Skip to main content

Pulmonary hypertension is an illness with a dramatic emotional impact: in addition to a range of physical symptoms there can be extensive emotional symptoms depending on the severity. Regardless of its impact, PH leaves the sufferer with challenges every day, that can undermine even the strongest of individuals.

At a recent facilitated focus group, participants (PH patients) talked about the daily barrage of negative self-talk that erupted frequently in their battle with pulmonary hypertension. Some of the thoughts mentioned included:

“I can’t”; “Will it get me?”;

“Who am I going to disappoint today?”;

“I hate my body sometimes!”;

“I am betrayed”;

“I am trapped”;

and “What will be my battle today?”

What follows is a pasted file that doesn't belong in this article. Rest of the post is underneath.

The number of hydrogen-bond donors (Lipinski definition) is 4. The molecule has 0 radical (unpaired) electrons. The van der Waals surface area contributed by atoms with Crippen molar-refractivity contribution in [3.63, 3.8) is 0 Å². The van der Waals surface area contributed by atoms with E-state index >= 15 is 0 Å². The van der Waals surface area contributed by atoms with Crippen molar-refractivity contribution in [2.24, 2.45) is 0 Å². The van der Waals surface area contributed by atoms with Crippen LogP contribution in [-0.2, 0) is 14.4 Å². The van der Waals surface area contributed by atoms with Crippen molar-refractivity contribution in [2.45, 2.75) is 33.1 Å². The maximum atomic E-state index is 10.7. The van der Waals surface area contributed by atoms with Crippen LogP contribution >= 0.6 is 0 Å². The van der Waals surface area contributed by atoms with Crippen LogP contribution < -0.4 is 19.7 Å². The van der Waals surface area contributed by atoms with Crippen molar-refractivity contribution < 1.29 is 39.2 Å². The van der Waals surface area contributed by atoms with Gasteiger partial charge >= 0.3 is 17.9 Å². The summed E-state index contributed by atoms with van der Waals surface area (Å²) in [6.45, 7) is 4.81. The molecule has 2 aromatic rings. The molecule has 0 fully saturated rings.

From a counseling perspective, each one of these thoughts produces an intense array of emotions.

Given the demands of daily life, and physical strains of managing the illness, many emotions get trapped in the body, thereby creating an enormous build-up of unresolved feeling. This not Emotional Impact of the Illness For more information on PHA Canada’s psychosocial resources, please visit: only makes daily physical challenges much harder—as we know our emotional state impacts our physical state—but it also leads to emotional crises. In this light, it is helpful to highlight the emotion that is triggered by the illness, and understand the feelings more deeply so we can start emotionally healing.

One aspect of emotional healing that is profoundly helpful is it makes us feel more in charge of our life, undermining one of the central aspects of the illness: “feeling out of control.”

According to patients, the negative emotions that are most prevalent in their PH journeys are:

  • Fear
  • Anger
  • Anxiety
  • Depression & Hopelessness
  • Sadness
  • Guilt & Shame
  • Invalidation
  • Self-Pity & Entitlement
  • Grief & Loss